when was the endocannabinoid system discovered

Everything you need to know about your Endocannabinoid System

What is the Endocannabinoid System?

Endocannabinoid sounds and looks a lot like "cannabinoid." This is because the only real difference between them is that endocannabinoids are produced within your body, sometimes also referred to as endogenous cannabinoids, whereas cannabinoids are found in nature. 

Simply put, cannabinoids provide a service to your body, ensuring that your body's internal functions run smoothly. Your body's endocannabinoid system (ECS) regulates signals to and from the brain that trigger the production and release of essential chemicals your body needs as it needs them.

Researchers tout the endocannabinoid system will provide even more insights for the future development of therapeutic drugs.

When Was the Endocannabinoid System Discovered? - A Brief History

Raphael Mechoulam, a scientist from Israel studying the Cannabis Sativa plant and trying to identify the active components inside it identified and isolated the very first cannabinoid in 1964.

Soon after, scientists found the brain's opiate receptor, but a government-funded research study at the St. Louis University School of Medicine was the birthplace of the endocannabinoid system as we understand it today. In 1988, Allyn Howlett and William Devane discovered the endocannabinoid system by linking cannabinoid reactions to the most abundant neurotransmitter receptors in the brain. It turns out these receptor sites respond to cannabinoids found both in cannabis and those produced within the body.

By tracing the THC’s metabolic pathways, scientists honed in on this unique and unknown molecular signaling system that is involved in regulating a broad spectrum of biological functions, and it has been referred to since as "the endocannabinoid system" (shortened from Endogenous Cannabinoid System) after the plant that helped them discover it in the early 1990's.

The name suggests that the plant came first, but in fact, this ancient internal system has been evolving for over 600 million years (long before cannabis appeared) when the most complex life forms were sponges.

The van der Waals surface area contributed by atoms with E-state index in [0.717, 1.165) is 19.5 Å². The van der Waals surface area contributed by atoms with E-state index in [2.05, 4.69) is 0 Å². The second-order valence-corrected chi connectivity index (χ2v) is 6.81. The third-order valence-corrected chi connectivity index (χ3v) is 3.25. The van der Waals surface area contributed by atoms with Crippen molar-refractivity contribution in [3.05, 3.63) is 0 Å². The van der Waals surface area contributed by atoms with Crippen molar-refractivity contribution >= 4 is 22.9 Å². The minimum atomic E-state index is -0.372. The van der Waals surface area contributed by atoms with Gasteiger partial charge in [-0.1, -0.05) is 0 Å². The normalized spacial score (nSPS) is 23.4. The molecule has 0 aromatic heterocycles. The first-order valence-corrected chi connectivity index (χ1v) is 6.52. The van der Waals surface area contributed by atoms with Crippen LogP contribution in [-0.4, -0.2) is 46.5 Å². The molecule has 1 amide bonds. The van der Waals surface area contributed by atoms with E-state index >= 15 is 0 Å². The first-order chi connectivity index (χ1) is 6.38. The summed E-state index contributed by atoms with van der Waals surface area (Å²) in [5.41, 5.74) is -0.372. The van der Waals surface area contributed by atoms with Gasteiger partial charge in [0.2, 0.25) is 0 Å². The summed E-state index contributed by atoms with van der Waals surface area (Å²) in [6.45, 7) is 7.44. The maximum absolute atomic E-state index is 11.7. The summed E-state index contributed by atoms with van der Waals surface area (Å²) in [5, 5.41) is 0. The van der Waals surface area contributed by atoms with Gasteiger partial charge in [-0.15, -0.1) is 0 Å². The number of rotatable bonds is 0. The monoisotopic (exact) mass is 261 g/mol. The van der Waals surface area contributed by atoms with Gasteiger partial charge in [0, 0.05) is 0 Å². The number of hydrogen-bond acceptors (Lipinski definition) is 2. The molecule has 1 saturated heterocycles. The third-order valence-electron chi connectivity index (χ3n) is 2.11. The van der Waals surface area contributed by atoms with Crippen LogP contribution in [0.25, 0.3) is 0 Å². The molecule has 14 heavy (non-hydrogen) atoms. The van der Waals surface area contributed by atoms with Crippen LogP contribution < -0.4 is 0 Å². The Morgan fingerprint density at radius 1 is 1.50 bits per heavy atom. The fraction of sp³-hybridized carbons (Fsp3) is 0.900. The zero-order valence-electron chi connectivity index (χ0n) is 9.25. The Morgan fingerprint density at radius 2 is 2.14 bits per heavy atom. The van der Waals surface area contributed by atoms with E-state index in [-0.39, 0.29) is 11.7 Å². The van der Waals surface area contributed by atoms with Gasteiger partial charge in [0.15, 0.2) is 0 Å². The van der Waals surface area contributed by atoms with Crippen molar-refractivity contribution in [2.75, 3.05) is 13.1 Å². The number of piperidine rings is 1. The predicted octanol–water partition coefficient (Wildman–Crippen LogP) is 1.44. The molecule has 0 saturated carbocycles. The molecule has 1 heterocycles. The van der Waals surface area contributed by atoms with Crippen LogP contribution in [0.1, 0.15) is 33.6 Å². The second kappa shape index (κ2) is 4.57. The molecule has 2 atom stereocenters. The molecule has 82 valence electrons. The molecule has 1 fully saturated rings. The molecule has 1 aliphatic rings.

How does CBD Interact with the Endocannabinoid System?

To better understand the ECS, it helps to discuss homeostasis. Homeostasis simply means your body's ability to maintain a chemical balance. Your body is constantly receiving external stimuli, and the endocannabinoid system is your body's the reactor. In order for it to run optimally, your ECS reacts to all the stimulus it receives from the environment and triggers the release of chemicals to keep your body in balance.

Your ECS consists of three parts:

  1. The endocannabinoids (cannabinoids produced within your body),
  2. nervous system receptors that cannabinoids bond with, and
  3. enzymes that help break down the cannabinoids found outside and produced within your body.

Let's briefly cover the endocannabinoids your body produces.

The Two Main Endocannabinoids your Body Produces

Anandamide (AEA): This endocannabinoid is responsible for keeping you feeling calm. Anandamide plays a role in regulating appetite, motivation and pleasure. When directly injected into mice, it enhances the pleasure responses to sugars, and is considered responsible for "runner's high." It is often equated to THC, which appears to mimic its affects.

2-arachidonoylglyerol (2-AG): This largely ignored molecule is found in maternal mother's milk and has been linked to feelings associated with orgasm. In fact, when studied, participants experiencing orgasm showed a spike of 2-AG while anandamide levels remained constant. It is often equated to CBD, however CBD is not linked to any specific changes in sexual response, so it is hard to connect them directly in this way.

Endocannabinoid Deficiency

When the body is not producing endocannabinoids and releasing them when they are needed, this is considered an endocannabinoid deficiency. Sometimes the brain will attempt to send chemicals through the body when it doesn't need to, while other times your body may not respond to stimuli in the correct way. Either of these conditions can result in a host of problems for you.

People with endocannabinoid deficiencies may experience symptoms of many common and chronic health problems. The most common deficiencies may result in anxiety, chronic pain and fatigue, depression, inflammation mood disorders, even autoimmune disorders.

How does the Endocannabinoid System Work?

The Endocannabinoid System (ECS) works by regulating neurotransmitter signals to and from the brain, triggering specific chemicals, hormones and enzymes to be produced and delivered when and wherever they are needed as a response.

Think of it this way...

If you have ever been sick, you may run a fever. This is because your ECS has triggered the production and release of antibodies and white blood cells to attack the foreign invader that is making you sick.